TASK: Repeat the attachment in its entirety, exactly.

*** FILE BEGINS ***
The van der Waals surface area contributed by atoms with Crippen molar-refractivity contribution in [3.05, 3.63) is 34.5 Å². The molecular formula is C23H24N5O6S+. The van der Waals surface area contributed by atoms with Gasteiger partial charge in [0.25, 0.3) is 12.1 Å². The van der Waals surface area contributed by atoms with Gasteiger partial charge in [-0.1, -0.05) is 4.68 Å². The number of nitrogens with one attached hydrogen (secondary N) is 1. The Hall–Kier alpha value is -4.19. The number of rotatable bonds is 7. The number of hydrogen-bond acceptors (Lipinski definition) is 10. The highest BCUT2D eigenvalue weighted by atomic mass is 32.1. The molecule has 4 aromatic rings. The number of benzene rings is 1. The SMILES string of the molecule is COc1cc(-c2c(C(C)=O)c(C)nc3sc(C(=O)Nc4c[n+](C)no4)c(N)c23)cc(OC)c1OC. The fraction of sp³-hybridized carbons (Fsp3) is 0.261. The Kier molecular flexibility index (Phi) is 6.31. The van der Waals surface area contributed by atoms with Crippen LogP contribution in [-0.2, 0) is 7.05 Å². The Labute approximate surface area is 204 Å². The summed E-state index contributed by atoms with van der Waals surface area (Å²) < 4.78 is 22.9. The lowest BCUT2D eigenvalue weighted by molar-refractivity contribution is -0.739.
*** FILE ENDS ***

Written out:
The van der Waals surface area contributed by atoms with Crippen molar-refractivity contribution in [3.05, 3.63) is 34.5 Å². The molecular formula is C23H24N5O6S+. The van der Waals surface area contributed by atoms with Gasteiger partial charge in [0.25, 0.3) is 12.1 Å². The van der Waals surface area contributed by atoms with Gasteiger partial charge in [-0.1, -0.05) is 4.68 Å². The number of nitrogens with one attached hydrogen (secondary N) is 1. The Hall–Kier alpha value is -4.19. The number of rotatable bonds is 7. The number of hydrogen-bond acceptors (Lipinski definition) is 10. The highest BCUT2D eigenvalue weighted by atomic mass is 32.1. The molecule has 4 aromatic rings. The number of benzene rings is 1. The SMILES string of the molecule is COc1cc(-c2c(C(C)=O)c(C)nc3sc(C(=O)Nc4c[n+](C)no4)c(N)c23)cc(OC)c1OC. The fraction of sp³-hybridized carbons (Fsp3) is 0.261. The Kier molecular flexibility index (Phi) is 6.31. The van der Waals surface area contributed by atoms with Crippen LogP contribution in [-0.2, 0) is 7.05 Å². The Labute approximate surface area is 204 Å². The summed E-state index contributed by atoms with van der Waals surface area (Å²) < 4.78 is 22.9. The lowest BCUT2D eigenvalue weighted by molar-refractivity contribution is -0.739.